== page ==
4.85mm X 44, 49 British


#1

What is the correct term for these 2 rounds.

I have seen the round on the left called 5mm X 44 or 4.85mm x 44

The round on the right called a 4.85mm x 49 Training or 4.84mm x 49 Short range.


#2

Simon,
Does your ball round round have any marks on the head at all?
If it does not I suggest it is a 5mm Ball (Issue A).
The head was then strengthened and the round became known as 5mm Ball (Issue B). These strengthened rounds were generally marked with a purple lacquer stripe across the head.

According to Peter Labbett’s 4.85mm Technical Ammunition Guide (which you are very welcome to borrow!) your training round is correctly referred to as the 4.85mm Practice Training Round. It was design no. DD/E/29398 dated September 1975. Nice specimen!

Jim


#3

Disregard my last incorrect identification!!
Page 19 of Peter’s guide shows your ‘training’ cartridge as being a 4.85mm Plastic Blank Cartridge. Design no. DD/E/29936/465 dated april 1976.
Perhaps I’d better just send you the book!!
Jim


#4

Thanks Jim.
No headstamp markings on either round.


#5

Identifying the myriad of 5mm and 4.85mm experimental types can be very difficult, especially as many were loaded in very small quantities in the lab at Enfield and only identified by spots of coloured paint.

However, here a re some of mine:
First the case types;

5.56mm Hs "RG 69"
5 x 44mm Type A with solid brass bullet for initial ballistic trials
4.85 x 49mm mock-up using 5mm case with brass collar.
4.85mm ball no hs.

Blanks

4 different types of brass bodied blank and three different types of plastic bodied.

Different loads
Ball
Tracer
Proof
Grenade blank
Short range

I believe the short range was also made with a tan coloured bullet.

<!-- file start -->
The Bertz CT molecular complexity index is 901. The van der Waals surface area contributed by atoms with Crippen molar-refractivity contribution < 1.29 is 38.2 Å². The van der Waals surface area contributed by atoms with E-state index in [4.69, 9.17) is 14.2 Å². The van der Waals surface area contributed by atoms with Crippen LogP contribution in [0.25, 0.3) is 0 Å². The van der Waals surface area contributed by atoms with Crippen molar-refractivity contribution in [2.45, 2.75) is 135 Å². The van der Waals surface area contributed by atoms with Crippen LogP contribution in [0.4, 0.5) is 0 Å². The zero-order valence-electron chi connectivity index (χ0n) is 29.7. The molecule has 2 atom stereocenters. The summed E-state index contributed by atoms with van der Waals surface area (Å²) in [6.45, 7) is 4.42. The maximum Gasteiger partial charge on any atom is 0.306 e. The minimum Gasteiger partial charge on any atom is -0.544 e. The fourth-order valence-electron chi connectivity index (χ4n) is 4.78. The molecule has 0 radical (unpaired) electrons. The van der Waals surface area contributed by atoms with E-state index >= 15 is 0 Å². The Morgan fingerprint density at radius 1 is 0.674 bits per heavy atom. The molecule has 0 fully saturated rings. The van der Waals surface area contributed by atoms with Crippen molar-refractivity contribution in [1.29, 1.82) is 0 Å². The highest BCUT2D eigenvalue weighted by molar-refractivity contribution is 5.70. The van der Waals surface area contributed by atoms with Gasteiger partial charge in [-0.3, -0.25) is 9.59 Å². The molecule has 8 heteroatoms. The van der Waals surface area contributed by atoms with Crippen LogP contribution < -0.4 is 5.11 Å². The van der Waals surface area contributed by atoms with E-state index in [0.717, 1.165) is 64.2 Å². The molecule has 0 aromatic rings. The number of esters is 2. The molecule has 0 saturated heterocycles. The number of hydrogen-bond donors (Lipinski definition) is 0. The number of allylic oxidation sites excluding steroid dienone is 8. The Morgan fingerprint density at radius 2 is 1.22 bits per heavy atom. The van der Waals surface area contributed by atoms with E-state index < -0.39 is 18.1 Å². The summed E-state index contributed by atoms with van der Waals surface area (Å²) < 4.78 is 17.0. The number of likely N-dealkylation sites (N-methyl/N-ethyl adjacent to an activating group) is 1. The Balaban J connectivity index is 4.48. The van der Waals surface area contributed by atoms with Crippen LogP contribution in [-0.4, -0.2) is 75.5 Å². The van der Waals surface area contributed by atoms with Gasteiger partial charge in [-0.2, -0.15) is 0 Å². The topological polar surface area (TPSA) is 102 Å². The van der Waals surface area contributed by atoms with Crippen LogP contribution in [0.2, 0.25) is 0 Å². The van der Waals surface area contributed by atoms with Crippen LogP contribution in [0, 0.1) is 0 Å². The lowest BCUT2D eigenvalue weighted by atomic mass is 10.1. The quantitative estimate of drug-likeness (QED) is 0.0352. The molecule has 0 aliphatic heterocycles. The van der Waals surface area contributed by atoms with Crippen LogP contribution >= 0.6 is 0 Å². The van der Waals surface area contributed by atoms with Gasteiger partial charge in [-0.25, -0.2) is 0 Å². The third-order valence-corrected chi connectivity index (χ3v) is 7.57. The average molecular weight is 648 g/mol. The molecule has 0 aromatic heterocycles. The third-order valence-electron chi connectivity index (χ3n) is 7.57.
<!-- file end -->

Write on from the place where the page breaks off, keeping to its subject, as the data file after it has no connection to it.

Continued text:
There were also a very small number of AP rounds made with various shaped cores. I have a couple of these but only as loose projectiles.

Regards
TonyE


#6

Thanks Tony.

Jim,
What does your book say about this round ?

This has no headstamp and has been fired, I’m not sure the plastic bullet is seated at the correct depth.


#7

Simon,
Peter refers to this round as the 4.85mm Short Range Practice Ball and goes on to explain that two types were trialled - one type being a conventional plastic-bulleted practice round whilst the other was a dual-purpose blank/training round. i.e. it could be used in either role following minor alterations to the bullet (perhaps Tony can elaborate here).
The cartridge you have pictured is the conventional practice round and was based on a ball case, circa 1977, and fired a high density polythene bullet weighing 4.5gns. He states that both black and white plastic bullets reached the test firing stage and that blue plastic bullets may also have been trialled. The bullet should extend from the case to a length of 17.5mm.
You sure you don’t wanna borrow the book?


#8

Thanks again Jim…can I borrow the book ;-)


#9

Mrs. Peter Labbett may very well have copies of her late husbands many worthwhile writings available for sale? sorry but I’ve not an address perhaps Tony E. or Martin Golland does?


#10

Kinda related - I recently traded Armourer for some representative examples of the 4.85 x 49 cartridges. He really got to me on the trade, but that is neither here nor there. (Only kidding Simon).

Anyway, now that I have them in my collection I thought it would be a good idea to learn a little more about them so I have been doing my research. One little nit-picky detail that I noted is that many of the those British Experimentals have very dark case colors. Is that because of the annealing process, or what?

Ray